The German Democratic Republic is alive and well, and better than it ever really was, in "Good bye, Lenin!"
9:50 AM, Feb 27, 2004 • By VICTORINO MATUS
THESE DAYS IT IS HARD TO TELL that Berlin was a divided city. There's hardly a trace of the Wall left, save for a block strip. On Potsdamer Platz, once known as a no-man's-land with concrete barriers and barbed wire, there's a Starbucks, McDonald's, and an Eddie Bauer. In the heart of the platz is the Sony multiplex theater. On my trip to Berlin last December, "Finding Nemo" had just premiered there, complete with a red carpet and an after-party featuring singer Robbie Williams. And one of the more popular films shown there last year was the faux-tribute to the GDR, "Good bye, Lenin!"
Winner for best European film at the Berlin Film Festival (but completely overlooked by the Oscars), "Good bye, Lenin!" tells the story of young Alex Kerner (Daniel Brühl), who, as a child living in 1978 East Berlin, remembers watching on television the first German sent into space, aboard Soyuz 31. During this patriotic moment, his mother is being questioned by the Stasi (East German secret police), who want to know why her husband has taken so many trips to West Germany. Alex's voiceover explains that his father was most likely having an affair--and he never returned from the West. His mother, Christiane (Katrin Sass), suffers a complete breakdown and is institutionalized. After a yearlong recovery, she devotes all of her time to her country, devouring the propaganda, dreaming of a workers' paradise, and, as Alex describes it, transferring her sexual energies to the state.
TEN YEARS LATER, the workers' paradise is more of a dream than ever. Alex works for a television repair shop. His sister Ariane (Maria Simon) is divorced and has a child. Their mother, meanwhile, writes petitions to the state complaining about the poor quality of women's clothing. But even in October of 1989, she remains faithful to the cause. In fact, she is on her way to a gala celebrating the 40th anniversary of the GDR when she catches a glimpse of a brawl between the police and throngs of East Germans demanding freedom of the press. As the officers begin clubbing the protesters, Christiane notices her son being arrested. The sight is too much for her to bear and she collapses from a heart attack. She then lies in a coma for the next eight months--one of the most tumultuous eight-month stretches in German history.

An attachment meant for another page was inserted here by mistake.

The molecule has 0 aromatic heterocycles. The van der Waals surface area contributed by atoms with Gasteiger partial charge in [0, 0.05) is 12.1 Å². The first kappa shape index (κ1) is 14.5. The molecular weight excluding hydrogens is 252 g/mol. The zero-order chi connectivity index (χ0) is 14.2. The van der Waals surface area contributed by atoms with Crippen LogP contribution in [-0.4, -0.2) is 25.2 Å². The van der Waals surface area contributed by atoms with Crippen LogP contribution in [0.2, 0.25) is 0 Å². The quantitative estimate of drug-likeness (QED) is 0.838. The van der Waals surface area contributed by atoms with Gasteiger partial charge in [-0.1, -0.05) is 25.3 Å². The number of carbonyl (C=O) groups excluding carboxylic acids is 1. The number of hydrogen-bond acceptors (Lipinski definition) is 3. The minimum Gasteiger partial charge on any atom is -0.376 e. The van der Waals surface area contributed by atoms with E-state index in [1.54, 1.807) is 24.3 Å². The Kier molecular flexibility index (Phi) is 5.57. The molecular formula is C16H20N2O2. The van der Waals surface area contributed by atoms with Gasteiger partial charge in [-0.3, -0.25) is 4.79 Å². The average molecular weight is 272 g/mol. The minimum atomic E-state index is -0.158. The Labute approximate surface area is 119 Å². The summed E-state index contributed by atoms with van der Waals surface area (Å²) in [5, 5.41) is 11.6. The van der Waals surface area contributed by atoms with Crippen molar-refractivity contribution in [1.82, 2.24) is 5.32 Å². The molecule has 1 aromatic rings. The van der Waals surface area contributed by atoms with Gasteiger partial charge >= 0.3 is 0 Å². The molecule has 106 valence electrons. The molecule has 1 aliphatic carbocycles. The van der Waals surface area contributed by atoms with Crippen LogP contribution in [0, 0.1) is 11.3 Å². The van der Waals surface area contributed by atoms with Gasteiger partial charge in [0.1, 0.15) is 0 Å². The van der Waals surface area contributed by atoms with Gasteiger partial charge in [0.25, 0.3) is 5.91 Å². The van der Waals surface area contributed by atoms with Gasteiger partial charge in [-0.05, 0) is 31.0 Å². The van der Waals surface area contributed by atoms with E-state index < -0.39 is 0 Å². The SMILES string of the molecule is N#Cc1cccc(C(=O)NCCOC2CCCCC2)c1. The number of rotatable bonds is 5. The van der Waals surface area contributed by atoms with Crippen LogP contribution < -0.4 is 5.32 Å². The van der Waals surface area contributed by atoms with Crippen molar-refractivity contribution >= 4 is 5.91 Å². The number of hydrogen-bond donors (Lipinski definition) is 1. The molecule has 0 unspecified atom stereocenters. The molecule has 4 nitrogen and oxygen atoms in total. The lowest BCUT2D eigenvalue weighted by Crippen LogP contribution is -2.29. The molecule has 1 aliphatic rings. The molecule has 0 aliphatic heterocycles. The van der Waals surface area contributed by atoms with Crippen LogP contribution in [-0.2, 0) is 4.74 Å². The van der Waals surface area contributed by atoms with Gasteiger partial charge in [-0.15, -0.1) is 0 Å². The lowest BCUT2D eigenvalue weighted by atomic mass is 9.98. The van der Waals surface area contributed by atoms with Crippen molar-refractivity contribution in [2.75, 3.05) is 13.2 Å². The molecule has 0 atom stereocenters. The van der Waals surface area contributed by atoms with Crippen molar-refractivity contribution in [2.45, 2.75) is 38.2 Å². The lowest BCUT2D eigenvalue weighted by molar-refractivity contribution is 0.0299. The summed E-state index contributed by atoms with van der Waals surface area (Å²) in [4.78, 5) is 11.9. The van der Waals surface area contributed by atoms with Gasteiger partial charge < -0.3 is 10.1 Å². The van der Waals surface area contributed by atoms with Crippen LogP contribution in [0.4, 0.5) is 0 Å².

When Christiane awakens from her coma, doctors warn Alex that her condition is still critical. She could suffer another heart attack and die if she experiences "any kind of excitement." Alex is convinced that if she learns the Wall is gone and the West has won, it will be the end of her. At which point he embarks on restoring his mother's room--and her world--back to the way it was before fall of the GDR, complete with dull furnishings and requisite Che Guevara portrait.
The charade goes well until Christiane asks for some "Spreewald pickles," a product of the now-defunct regime. She then poses an even greater challenge when she wants to watch television. For her birthday party Alex hires children to pretend they are still Young Pioneers and has them sing socialist anthems and invites the elderly neighbors who seem more than happy to take part in the illusion. Alex must also bring back the old school principal, a once-powerful political figure turned alcoholic. And from her bed, Christiane stares curiously at a red banner unfurling outside her window--a banner missing a hammer and sickle but bearing the words "Coca-Cola."
Alex's friend Denis, a television technician and aspiring filmmaker, records fake news programs to explain certain oddities outside the bedroom window. Together with his girlfriend Lara and his sister Ariane--who is now dating, horror of horrors, her Burger King manager--Alex rewrites history: East Germans don't want out, he tells his mother, the West Germans want in!
IN AMERICA, we forget how rapidly the events in late 1989 and 1990 followed on one another. Within the eight months of Christiane's coma, the world as she knew it would be gone for good.
The film's enormous appeal can be attributed to Ostalgie--a nostalgia for the East, a yearning for the glory days of the GDR. There are television shows in Germany that celebrate the past and shops which sell East German goods such as Ersatzkaffee (not made from coffee beans but from grains and charred vegetables). And yet "Good bye, Lenin!" does not glorify the past so much as encapsulate it, with director Wolfgang Becker inserting real news footage and music from that era (along with a haunting score by Yann Tiersen), and clothes that are not only out of fashion now but were even out of fashion then. ("Look at the crap we used to wear," Ariane tells her baby.) The state mentality is perfectly captured when Alex informs his mother that their Trabant, an East German jalopy, is ready for purchase. Christiane, all aglow, replies, "After only three years waiting?"